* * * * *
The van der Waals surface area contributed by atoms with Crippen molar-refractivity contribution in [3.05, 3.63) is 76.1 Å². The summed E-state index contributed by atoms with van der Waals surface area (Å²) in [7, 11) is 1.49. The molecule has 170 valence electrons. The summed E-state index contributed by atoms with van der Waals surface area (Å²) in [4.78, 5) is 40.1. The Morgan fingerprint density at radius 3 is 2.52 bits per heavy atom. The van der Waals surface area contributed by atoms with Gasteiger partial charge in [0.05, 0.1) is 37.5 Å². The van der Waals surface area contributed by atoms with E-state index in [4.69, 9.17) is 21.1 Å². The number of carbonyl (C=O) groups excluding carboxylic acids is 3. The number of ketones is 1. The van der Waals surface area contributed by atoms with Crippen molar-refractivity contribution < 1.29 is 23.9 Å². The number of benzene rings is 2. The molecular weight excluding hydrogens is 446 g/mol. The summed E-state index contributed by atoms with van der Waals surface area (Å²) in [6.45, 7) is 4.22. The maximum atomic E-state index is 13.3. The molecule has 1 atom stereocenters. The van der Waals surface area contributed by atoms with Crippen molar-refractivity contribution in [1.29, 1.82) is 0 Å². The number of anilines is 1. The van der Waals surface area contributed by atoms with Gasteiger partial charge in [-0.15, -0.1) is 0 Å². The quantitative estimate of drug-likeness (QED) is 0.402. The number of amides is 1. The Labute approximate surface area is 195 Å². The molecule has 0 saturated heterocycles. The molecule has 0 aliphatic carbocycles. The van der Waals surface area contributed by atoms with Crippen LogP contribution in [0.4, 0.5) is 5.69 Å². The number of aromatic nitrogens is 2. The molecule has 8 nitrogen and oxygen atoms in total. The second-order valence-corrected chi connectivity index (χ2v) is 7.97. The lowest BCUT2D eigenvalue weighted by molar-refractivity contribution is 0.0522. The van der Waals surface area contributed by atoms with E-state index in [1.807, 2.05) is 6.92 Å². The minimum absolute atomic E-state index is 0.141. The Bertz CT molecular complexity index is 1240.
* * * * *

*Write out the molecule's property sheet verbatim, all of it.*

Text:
The van der Waals surface area contributed by atoms with Crippen molar-refractivity contribution in [3.05, 3.63) is 76.1 Å². The summed E-state index contributed by atoms with van der Waals surface area (Å²) in [7, 11) is 1.49. The molecule has 170 valence electrons. The summed E-state index contributed by atoms with van der Waals surface area (Å²) in [4.78, 5) is 40.1. The Morgan fingerprint density at radius 3 is 2.52 bits per heavy atom. The van der Waals surface area contributed by atoms with Gasteiger partial charge in [0.05, 0.1) is 37.5 Å². The van der Waals surface area contributed by atoms with E-state index in [4.69, 9.17) is 21.1 Å². The number of carbonyl (C=O) groups excluding carboxylic acids is 3. The number of ketones is 1. The van der Waals surface area contributed by atoms with Crippen molar-refractivity contribution < 1.29 is 23.9 Å². The number of benzene rings is 2. The molecular weight excluding hydrogens is 446 g/mol. The summed E-state index contributed by atoms with van der Waals surface area (Å²) in [6.45, 7) is 4.22. The maximum atomic E-state index is 13.3. The molecule has 1 atom stereocenters. The van der Waals surface area contributed by atoms with Crippen molar-refractivity contribution in [1.29, 1.82) is 0 Å². The number of anilines is 1. The van der Waals surface area contributed by atoms with Gasteiger partial charge in [-0.15, -0.1) is 0 Å². The quantitative estimate of drug-likeness (QED) is 0.402. The number of amides is 1. The Labute approximate surface area is 195 Å². The molecule has 0 saturated heterocycles. The molecule has 0 aliphatic carbocycles. The van der Waals surface area contributed by atoms with Crippen LogP contribution in [0.4, 0.5) is 5.69 Å². The number of aromatic nitrogens is 2. The molecule has 8 nitrogen and oxygen atoms in total. The second-order valence-corrected chi connectivity index (χ2v) is 7.97. The lowest BCUT2D eigenvalue weighted by molar-refractivity contribution is 0.0522. The van der Waals surface area contributed by atoms with E-state index in [1.807, 2.05) is 6.92 Å². The minimum absolute atomic E-state index is 0.141. The Bertz CT molecular complexity index is 1240.